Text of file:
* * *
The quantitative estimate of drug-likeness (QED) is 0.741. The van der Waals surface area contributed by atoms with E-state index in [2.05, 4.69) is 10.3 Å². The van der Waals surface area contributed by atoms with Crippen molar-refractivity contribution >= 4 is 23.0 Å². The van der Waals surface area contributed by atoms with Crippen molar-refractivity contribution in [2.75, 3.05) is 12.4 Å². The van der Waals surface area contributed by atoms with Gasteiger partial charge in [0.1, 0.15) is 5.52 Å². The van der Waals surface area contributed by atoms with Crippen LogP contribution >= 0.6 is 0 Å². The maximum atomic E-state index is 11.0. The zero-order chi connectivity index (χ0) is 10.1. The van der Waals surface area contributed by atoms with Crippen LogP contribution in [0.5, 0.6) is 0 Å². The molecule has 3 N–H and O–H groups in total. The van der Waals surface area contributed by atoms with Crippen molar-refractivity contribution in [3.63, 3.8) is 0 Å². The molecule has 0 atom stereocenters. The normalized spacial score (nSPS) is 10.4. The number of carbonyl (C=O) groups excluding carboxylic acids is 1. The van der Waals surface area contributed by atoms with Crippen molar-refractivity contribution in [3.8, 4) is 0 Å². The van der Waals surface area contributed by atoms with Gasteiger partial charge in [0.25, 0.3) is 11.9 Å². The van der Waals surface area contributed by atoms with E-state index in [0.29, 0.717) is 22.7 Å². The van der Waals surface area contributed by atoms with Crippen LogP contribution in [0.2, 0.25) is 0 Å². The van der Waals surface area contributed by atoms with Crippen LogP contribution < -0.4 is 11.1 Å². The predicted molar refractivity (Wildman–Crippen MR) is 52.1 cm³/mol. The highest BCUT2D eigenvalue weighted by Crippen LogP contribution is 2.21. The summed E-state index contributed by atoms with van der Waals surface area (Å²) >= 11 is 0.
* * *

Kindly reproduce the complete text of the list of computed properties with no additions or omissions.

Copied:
The quantitative estimate of drug-likeness (QED) is 0.741. The van der Waals surface area contributed by atoms with E-state index in [2.05, 4.69) is 10.3 Å². The van der Waals surface area contributed by atoms with Crippen molar-refractivity contribution >= 4 is 23.0 Å². The van der Waals surface area contributed by atoms with Crippen molar-refractivity contribution in [2.75, 3.05) is 12.4 Å². The van der Waals surface area contributed by atoms with Gasteiger partial charge in [0.1, 0.15) is 5.52 Å². The van der Waals surface area contributed by atoms with Crippen LogP contribution >= 0.6 is 0 Å². The maximum atomic E-state index is 11.0. The zero-order chi connectivity index (χ0) is 10.1. The van der Waals surface area contributed by atoms with Crippen LogP contribution in [0.5, 0.6) is 0 Å². The molecule has 3 N–H and O–H groups in total. The van der Waals surface area contributed by atoms with Crippen molar-refractivity contribution in [3.63, 3.8) is 0 Å². The molecule has 0 atom stereocenters. The normalized spacial score (nSPS) is 10.4. The number of carbonyl (C=O) groups excluding carboxylic acids is 1. The van der Waals surface area contributed by atoms with Crippen molar-refractivity contribution in [3.8, 4) is 0 Å². The van der Waals surface area contributed by atoms with Gasteiger partial charge in [0.25, 0.3) is 11.9 Å². The van der Waals surface area contributed by atoms with E-state index in [0.29, 0.717) is 22.7 Å². The van der Waals surface area contributed by atoms with Crippen LogP contribution in [0.2, 0.25) is 0 Å². The van der Waals surface area contributed by atoms with Crippen LogP contribution < -0.4 is 11.1 Å². The predicted molar refractivity (Wildman–Crippen MR) is 52.1 cm³/mol. The highest BCUT2D eigenvalue weighted by Crippen LogP contribution is 2.21. The summed E-state index contributed by atoms with van der Waals surface area (Å²) >= 11 is 0.